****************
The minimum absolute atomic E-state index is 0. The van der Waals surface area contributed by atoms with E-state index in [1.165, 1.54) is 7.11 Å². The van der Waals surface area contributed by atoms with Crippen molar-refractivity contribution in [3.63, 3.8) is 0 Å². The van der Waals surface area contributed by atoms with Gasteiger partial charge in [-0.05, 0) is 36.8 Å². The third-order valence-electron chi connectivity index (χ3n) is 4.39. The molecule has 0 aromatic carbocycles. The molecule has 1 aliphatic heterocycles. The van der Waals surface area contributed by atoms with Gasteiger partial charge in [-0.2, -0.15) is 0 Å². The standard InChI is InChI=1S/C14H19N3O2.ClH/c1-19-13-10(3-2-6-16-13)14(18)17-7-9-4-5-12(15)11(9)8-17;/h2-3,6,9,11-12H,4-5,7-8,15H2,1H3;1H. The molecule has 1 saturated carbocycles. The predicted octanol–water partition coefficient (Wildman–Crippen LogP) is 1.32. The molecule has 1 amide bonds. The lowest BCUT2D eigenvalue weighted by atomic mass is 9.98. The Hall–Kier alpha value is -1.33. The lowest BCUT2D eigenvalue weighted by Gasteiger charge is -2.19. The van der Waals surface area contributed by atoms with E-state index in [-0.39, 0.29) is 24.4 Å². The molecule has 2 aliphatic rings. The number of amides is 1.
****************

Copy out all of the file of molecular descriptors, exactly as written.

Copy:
The minimum absolute atomic E-state index is 0. The van der Waals surface area contributed by atoms with E-state index in [1.165, 1.54) is 7.11 Å². The van der Waals surface area contributed by atoms with Crippen molar-refractivity contribution in [3.63, 3.8) is 0 Å². The van der Waals surface area contributed by atoms with Gasteiger partial charge in [-0.05, 0) is 36.8 Å². The third-order valence-electron chi connectivity index (χ3n) is 4.39. The molecule has 0 aromatic carbocycles. The molecule has 1 aliphatic heterocycles. The van der Waals surface area contributed by atoms with Gasteiger partial charge in [-0.2, -0.15) is 0 Å². The standard InChI is InChI=1S/C14H19N3O2.ClH/c1-19-13-10(3-2-6-16-13)14(18)17-7-9-4-5-12(15)11(9)8-17;/h2-3,6,9,11-12H,4-5,7-8,15H2,1H3;1H. The molecule has 1 saturated carbocycles. The predicted octanol–water partition coefficient (Wildman–Crippen LogP) is 1.32. The molecule has 1 amide bonds. The lowest BCUT2D eigenvalue weighted by atomic mass is 9.98. The Hall–Kier alpha value is -1.33. The lowest BCUT2D eigenvalue weighted by Gasteiger charge is -2.19. The van der Waals surface area contributed by atoms with E-state index in [-0.39, 0.29) is 24.4 Å². The molecule has 2 aliphatic rings. The number of amides is 1.